Waterwise Annual Water Efficiency Conference 2014: Gamifying Water
September 16th & 17th
Lady Margaret Hall, Oxford
Over the past few years games have become a serious business. The traditional gaming industry is worth billions with some online games having more players than the population of many European countries. The average gamer is no longer a teenager playing World of Warcraft, it is a woman aged 35 to 55 playing Candy Crush Saga, and this means that games have become more social. Many games are now linked to social media, with an offer of Scrabble via Facebook being the new 'let's meet for coffee'. Many companies have known for ages that games are a good way of engaging customers, from the 'guess the number of sweets in the jar' of the Victorian shopkeeper to the 'invent a new flavour' competition from a well known crisp manufacturer. Games provide a new level of engagement, a sense of fun and shared space between retailer and customer that overcomes asymmetry and engenders trust.
Around ten years ago these games were put on a more formal footing with the coining of the term 'gamification' to describe the use of game techniques and theory in non-game situations. This new discipline has it’s own norms and techniques, with the building blocks being points, badges and leaderboards. There is a clear overlap between gamification, loyalty schemes and competitions but the main element is the interaction between players. In competitions the interaction is normally between customer and retailer, but with gamification there is competition between customers and the link with social media can intensify this resulting in the development of gamified communities.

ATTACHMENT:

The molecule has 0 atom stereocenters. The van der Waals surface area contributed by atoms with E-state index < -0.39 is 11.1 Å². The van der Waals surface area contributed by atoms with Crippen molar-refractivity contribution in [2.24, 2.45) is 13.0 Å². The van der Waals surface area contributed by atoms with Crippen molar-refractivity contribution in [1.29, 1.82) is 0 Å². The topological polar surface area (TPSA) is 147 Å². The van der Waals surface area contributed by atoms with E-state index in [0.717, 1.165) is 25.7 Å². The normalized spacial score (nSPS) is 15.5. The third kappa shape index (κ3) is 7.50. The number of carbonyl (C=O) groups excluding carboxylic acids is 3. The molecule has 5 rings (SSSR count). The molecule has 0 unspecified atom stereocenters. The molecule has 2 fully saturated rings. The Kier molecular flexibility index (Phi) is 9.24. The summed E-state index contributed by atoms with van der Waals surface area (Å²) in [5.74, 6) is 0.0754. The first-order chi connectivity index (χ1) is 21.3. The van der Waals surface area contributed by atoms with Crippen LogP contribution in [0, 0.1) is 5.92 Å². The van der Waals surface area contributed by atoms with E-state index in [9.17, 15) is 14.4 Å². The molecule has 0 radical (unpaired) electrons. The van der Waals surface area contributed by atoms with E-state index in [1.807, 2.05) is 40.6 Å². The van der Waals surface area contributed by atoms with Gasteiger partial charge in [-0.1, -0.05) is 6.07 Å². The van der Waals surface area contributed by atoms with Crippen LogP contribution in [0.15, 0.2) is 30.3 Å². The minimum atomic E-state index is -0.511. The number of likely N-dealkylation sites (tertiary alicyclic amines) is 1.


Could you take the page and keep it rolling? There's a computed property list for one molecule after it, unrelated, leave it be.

So how does this work for the water sector? There has been little use of gamification for water. We believe that there is huge potential especially in areas like water efficiency and sewerage, where new metering and sensor technology could enable the allocation of points leading to badges and leaderboards for households or communities, and this could be communicated via social media and linked to incentives.
This conference brings together regulators, academics and practitioners to discuss the interaction of gamification, customers, utilities and ICT, and the potential for real projects to gamify the water sector. At the same time Waterwise and WRC are undertaking the world’s first trial based research project on gamification in the water sector. We hope you enjoy the conference and help shape the future of the application of these new approaches in the water sector.
Waterwise’s Annual Conference runs over 2 days (accommodation is available at Lady Margaret Hall).
Day 1 - 16th September
Day 1 kicks off late afternoon with a water efficiency exhibition and drinks reception, followed by a gala dinner.
Key Note Speaker - Lord Redesdale
Day 2 - 17th September
9am to 3.30pm
Day 2 is a full day of presentations, panels and discussions. Confirmed speakers and panelists include:
- Sonia Brown, Chief Regulation Officer, Ofwat
- Toby Willison, Director of Water, Land and Biodiversity, The Environment Agency
- Emmanuelle Marcovitch, Head of the Marketing and Business Development Department, Eau de Paris
- Toby Beresford, CEO, Leaderboarded
- Jacob Tompkins, Managing Director, Waterwise
- Carmen Snowdon, Customer Engagement Service Area Leader, WRC
- Ben Earl, Water Efficiency Manager, Southern Water
- Carla Denyer, Science Communicator & Co-founder of the Wind Farm Game
- Lydia Lamvakeridou-Lyroudia, University of Exeter
- Anna Kupfer, Water and Gamification Researcher, Bamburg University
- Andrea Rizzoli, Smart H2O project, University of Applied Sciences of Southern Switzerland
- Lilli Yang, ISSEWATUS FP7 project, Loughborough University
- D. Scott Borden, Researcher, University of Exeter
We look forward to seeing you there – spaces are limited so book early to avoid disappointment.
Any questions, please contact firstname.lastname@example.org or have a look at our Directions and Arrival Guide